- A replica of the world’s most famous “unsinkable” ship – which struck an iceberg and sank on its maiden voyage on April 15, 1912, killing 1,503 people – is under construction with a maiden voyage planned for 2018.
Australian tycoon and politician Clive Palmer — not J. Bruce Ismay — is at the helm of the ambitious project to faithfully recreate the luxury ship, which will be about 13 feet wider to meet current regulations.
There was a reason Titanic was known as a floating palatial hotel. Her patrons desired the comforts and lifestyle they were accustomed to and as could be experienced in the best hotels in Europe and America.
In 1912 Titanic did not have the technology we have today and passengers did not necessarily have the same expectations of amusements aboard – however many parallels can be drawn. Public rooms offered light snacks and refreshments and afternoon tea was enjoyed at 4pm every day in the Reception Rooms where tea and cakes were served. Concerts were held several times throughout the day or passengers could get some sun relaxing in a deck chair on the upper decks.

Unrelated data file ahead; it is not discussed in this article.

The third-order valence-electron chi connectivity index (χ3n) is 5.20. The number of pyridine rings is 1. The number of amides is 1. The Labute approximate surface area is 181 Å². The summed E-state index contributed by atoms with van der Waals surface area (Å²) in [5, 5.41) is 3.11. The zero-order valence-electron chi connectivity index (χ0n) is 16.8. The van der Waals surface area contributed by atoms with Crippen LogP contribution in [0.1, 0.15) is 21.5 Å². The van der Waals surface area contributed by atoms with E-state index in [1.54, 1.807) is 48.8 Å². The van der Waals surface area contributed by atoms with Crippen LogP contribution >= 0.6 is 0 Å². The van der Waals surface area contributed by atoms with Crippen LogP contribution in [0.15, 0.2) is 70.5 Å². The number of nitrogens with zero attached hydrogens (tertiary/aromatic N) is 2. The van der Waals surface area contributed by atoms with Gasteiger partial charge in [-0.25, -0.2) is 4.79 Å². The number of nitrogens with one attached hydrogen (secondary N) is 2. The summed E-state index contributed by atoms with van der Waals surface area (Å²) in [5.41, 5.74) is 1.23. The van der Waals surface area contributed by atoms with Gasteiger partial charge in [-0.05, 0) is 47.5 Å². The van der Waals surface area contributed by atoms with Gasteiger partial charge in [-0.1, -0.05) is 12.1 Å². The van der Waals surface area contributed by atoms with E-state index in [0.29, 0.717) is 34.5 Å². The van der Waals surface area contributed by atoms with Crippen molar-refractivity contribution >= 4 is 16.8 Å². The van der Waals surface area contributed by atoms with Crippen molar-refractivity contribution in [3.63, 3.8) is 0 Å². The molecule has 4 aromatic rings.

The Turkish Bath was akin to the modern practice of a day spa where passengers could enjoy a massage or beauty treatment. Although not situated on the upper decks, the swimming pool was very popular with First Class passengers.
In many ways, class defined people and it was important to be seen in the right place. While traveling First Class suggested a certain standing and wealth, some passengers preferred the relaxed social etiquette of Second Class that was so de rigueur in First Class.
“The new Titanic will of course have modern evacuation procedures, satellite controls, digital navigation and radar systems and all those things you’d expect on a 21st century ship,” James McDonald, global marketing director of Palmer’s company, Blue Star Line, told the paper.
The new nine-deck ship will be 885 feet long, about two more than her doomed predecessor, 174 feet high and have a maximum speed of 24 knots. She will accommodate 2,400 passengers – 177 more than the RMS Titanic.
It also will feature the same categories of passengers – from the first-class movers and shakers to the hoi polloi in third class, where poor DiCaprio was berthed in the classic movie.
Unlike the Belfast-built original, the Titanic II is under construction by the CSC Jinling Shipyard in Jiangsu, China.
Its maiden voyage will not be from Southampton to New York, but rather Jiangsu, China, to Dubai in the United Arab Emirates, the paper reported.
Some of the dead passengers’ relatives have criticized the project for a new Titanic, but Blue Star has reportedly been flooded with requests for tickets – with some offering up to about $900,000 for a spot on the first trip.